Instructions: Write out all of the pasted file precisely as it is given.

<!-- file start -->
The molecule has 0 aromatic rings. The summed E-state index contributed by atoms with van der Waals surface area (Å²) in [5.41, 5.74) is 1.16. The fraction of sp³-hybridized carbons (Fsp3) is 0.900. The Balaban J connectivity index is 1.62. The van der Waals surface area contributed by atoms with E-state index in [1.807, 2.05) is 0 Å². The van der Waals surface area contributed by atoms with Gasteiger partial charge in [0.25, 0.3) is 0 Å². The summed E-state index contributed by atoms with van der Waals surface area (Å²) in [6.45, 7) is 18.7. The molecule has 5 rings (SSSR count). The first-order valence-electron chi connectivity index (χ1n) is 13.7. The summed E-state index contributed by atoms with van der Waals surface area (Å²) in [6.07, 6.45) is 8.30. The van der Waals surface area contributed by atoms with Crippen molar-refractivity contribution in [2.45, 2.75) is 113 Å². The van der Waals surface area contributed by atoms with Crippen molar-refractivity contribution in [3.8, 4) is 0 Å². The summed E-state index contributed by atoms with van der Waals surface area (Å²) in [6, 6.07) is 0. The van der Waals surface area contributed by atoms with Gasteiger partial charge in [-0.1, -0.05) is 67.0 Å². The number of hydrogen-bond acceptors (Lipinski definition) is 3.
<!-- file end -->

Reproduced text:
The molecule has 0 aromatic rings. The summed E-state index contributed by atoms with van der Waals surface area (Å²) in [5.41, 5.74) is 1.16. The fraction of sp³-hybridized carbons (Fsp3) is 0.900. The Balaban J connectivity index is 1.62. The van der Waals surface area contributed by atoms with E-state index in [1.807, 2.05) is 0 Å². The van der Waals surface area contributed by atoms with Gasteiger partial charge in [0.25, 0.3) is 0 Å². The summed E-state index contributed by atoms with van der Waals surface area (Å²) in [6.45, 7) is 18.7. The molecule has 5 rings (SSSR count). The first-order valence-electron chi connectivity index (χ1n) is 13.7. The summed E-state index contributed by atoms with van der Waals surface area (Å²) in [6.07, 6.45) is 8.30. The van der Waals surface area contributed by atoms with Crippen molar-refractivity contribution in [2.45, 2.75) is 113 Å². The van der Waals surface area contributed by atoms with Crippen molar-refractivity contribution in [3.8, 4) is 0 Å². The summed E-state index contributed by atoms with van der Waals surface area (Å²) in [6, 6.07) is 0. The van der Waals surface area contributed by atoms with Gasteiger partial charge in [-0.1, -0.05) is 67.0 Å². The number of hydrogen-bond acceptors (Lipinski definition) is 3.